Arts & Crafts Home: newsletter #68

Mark Golding - owner of Brighton's Arts & Crafts Home shop and aficionado of all things Arts & Crafts - released the 68th edition of his electronic newsletter this past weekend. As usual, the newsletter is jam-packed. In addition to ads for interesting new items at the shop itself, Mark's loaded the newsletter with a calendar of interesting events all over the UK & elsewhere - open houses, gallery shows, lectures, special events, and plenty more. Mark also includes many useful "trade secrets" for antique collectors in this issue.

Woodland CA home tours: September 8, 2007

2007posterimage_l Woodland is a small bedroom community just outside Sacramento, and several of my colleagues live there and commute in to the Capitol and other downtown offices. I was gratified to hear that the city is hosting a home tour - I've always been very impressed with the number of beautiful old Craftsman homes in the city's core (although, unfortunately, much of Woodland is now being subsumed by suburban sprawl, identical tract homes in very uninviting gated and anonymous "communities" that are anything but).

Several free guided walking tours of the town's several historic neighborhoods, house tours of a number of important houses in the area, music, a pancake breakfast and plenty more (including guides in period costume) are all part of this year's "Stroll Through History." Home tour tickets are $25 and may be purchased online. Hopefully events like this will revitalize the historic neighborhoods and maybe even teach developers that there's a market for well-built, non-cookie-cutter homes with quirky inconsistencies, color, and warmth.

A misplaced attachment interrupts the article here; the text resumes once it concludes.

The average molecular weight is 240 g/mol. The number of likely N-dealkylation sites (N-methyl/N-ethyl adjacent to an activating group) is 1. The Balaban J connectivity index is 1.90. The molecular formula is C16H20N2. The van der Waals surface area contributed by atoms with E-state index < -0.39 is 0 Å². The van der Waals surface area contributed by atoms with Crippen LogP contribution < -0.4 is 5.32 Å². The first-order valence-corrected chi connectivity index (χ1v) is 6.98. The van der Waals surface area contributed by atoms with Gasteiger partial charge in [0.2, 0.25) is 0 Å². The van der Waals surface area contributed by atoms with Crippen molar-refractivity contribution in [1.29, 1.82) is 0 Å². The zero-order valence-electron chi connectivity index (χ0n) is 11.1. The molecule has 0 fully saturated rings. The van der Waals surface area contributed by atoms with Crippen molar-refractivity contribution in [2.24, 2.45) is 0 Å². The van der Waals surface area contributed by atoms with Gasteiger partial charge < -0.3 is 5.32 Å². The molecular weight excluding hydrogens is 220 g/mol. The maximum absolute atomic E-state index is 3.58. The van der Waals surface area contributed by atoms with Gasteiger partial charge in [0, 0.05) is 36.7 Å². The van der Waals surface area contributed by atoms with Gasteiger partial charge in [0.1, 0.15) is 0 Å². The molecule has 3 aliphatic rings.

Frank Lloyd Wright & the house beautiful

From June 28 through October 8, the Portland Museum of Art is presenting a new exhibit showcasing "Frank Lloyd Wright’s passion for creating a new way of life for Americans through architecture."

In particular, the exhibition focuses on his legendary skill in creating harmony between architectural structure and interior design while fulfilling the needs of a modern lifestyle. Featuring approximately 100 objects, the exhibition includes furniture, metalwork, textiles, drawings, and accessories from the collections of the Frank Lloyd Wright Foundation and other public and private collections. Curated by Dr. Virginia T. Boyd, professor at the University of Wisconsin-Madison, Frank Lloyd Wright and the House Beautiful conveys the methods through which Wright implemented the philosophy of the “house beautiful.” The exhibition explores how Wright sought to develop a modern interior reflective of a uniquely American spirit of democracy and individual freedom, illustrates his development in integrating the space with furnishings and architectural elements, and shows his experiments with bringing these ideas to the homes of average Americans.